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  4. >>>ANSA/ 4 Egypt spies could face trial over Regeni murder

>>>ANSA/ 4 Egypt spies could face trial over Regeni murder

Friuli-born Cambridge student tortured to death in early 2016

(ANSA) - ROME, DEC 10 - Rome prosecutors said Thursday they had completed their probe into the 2016 abduction, torture and murder in Cairo of Italian student Giulio Regeni and were ready to file charges against four out of five Egyptian intelligence service members relating to the case.
    The prosecutors sent notification of the closure of the probe to the four while they asked for the case to be shelved against the fifth.
    Completion of a probe in Italy normally precedes a request to indict.
    Possible charges are, variously, multi-aggravated abduction of a person, complicity in aggravated murder and complicity in grievous bodily harm.
    The four who risk trial are General Tariq Sabir and three subordinates: Athar Kamel Mohamed Ibrahim, Uhsam Helmi, and Magdi Ibrahim Abdelal Sharif.
    The latter is accused of grievous bodily harm and actually murdering Cambridge doctoral researcher Regeni.
    Sharif would have been facing possible torture charges if the case had taken place after that crime was introduced into Italian criminal law, in July 2017.
    The shelving of the case against Mahmoud Najem, the fifth spy, was requested due to insufficient evidence to support the case against him.
    The Rome prosecutors said Regeni was tortured for days, resulting in "acute physical suffering" by being subjected to kicks, punches, beaten with sticks and bats and cut with sharp objects, and also being burned with red-hot objects and slammed into walls.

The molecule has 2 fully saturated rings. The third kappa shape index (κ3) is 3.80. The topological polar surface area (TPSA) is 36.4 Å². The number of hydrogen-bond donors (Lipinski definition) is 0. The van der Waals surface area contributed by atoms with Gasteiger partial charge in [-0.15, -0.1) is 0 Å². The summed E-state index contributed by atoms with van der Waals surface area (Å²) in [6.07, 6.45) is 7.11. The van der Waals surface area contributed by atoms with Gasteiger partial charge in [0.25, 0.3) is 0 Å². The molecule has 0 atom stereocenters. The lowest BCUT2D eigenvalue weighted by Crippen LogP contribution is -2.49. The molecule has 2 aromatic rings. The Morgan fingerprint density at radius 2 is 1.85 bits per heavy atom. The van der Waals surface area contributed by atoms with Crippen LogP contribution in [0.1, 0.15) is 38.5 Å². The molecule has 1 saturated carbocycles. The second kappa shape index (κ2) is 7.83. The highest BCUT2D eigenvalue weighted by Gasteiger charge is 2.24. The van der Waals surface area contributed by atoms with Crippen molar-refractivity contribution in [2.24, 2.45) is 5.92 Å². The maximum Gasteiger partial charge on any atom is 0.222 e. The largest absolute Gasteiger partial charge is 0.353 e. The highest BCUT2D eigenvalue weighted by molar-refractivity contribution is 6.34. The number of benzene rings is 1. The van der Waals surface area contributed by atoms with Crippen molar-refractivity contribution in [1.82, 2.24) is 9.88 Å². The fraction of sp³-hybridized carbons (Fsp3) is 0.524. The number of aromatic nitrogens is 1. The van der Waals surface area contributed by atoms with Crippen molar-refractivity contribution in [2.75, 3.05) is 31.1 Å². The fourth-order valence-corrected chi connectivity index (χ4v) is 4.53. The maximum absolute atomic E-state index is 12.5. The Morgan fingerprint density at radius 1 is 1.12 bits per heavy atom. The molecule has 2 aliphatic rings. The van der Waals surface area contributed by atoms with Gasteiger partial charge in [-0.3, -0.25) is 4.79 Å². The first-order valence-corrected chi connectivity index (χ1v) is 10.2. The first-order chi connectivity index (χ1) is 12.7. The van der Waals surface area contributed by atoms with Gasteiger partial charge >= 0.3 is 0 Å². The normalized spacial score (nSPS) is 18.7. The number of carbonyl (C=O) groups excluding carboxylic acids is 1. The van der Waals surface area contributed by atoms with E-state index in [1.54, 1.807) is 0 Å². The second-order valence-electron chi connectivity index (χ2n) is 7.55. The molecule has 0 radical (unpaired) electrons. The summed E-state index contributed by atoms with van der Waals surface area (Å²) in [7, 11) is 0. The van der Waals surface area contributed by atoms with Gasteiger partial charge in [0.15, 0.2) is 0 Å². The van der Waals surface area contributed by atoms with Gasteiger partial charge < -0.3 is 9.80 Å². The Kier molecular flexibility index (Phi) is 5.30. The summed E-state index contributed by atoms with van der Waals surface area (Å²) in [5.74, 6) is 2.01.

He suffered "the permanent loss of multiple organs" in the torture, they said, also suffering "numerous traumatic lesions to the head, face, back and lower limbs".
    One of five witnesses told prosecutors "I saw Giulio handcuffed on the floor with signs of torture on his chest," Rome assistant prosecutor Sergio Colaiocco told the parliamentary commission of inquiry into the case.
    The communication of the end of the probe was made to court-appointed Italian lawyers, since the Egyptian security service members have not stood as possible suspects in the case, and may be tried in absentia in Italy.
    The lawyers and their clients now have 20 days to present evidence for their defence and eventual requests to be interviewed by investigators.
    Rome prosecutors told their Egyptian counterparts on November 30 they were ready to wrap up the probe and were set to charge members of Egypt's security apparatus.
    The Rome prosecutors said they had the necessary proof and witness statements against the secret service members accused of abducting Regeni in January 2016.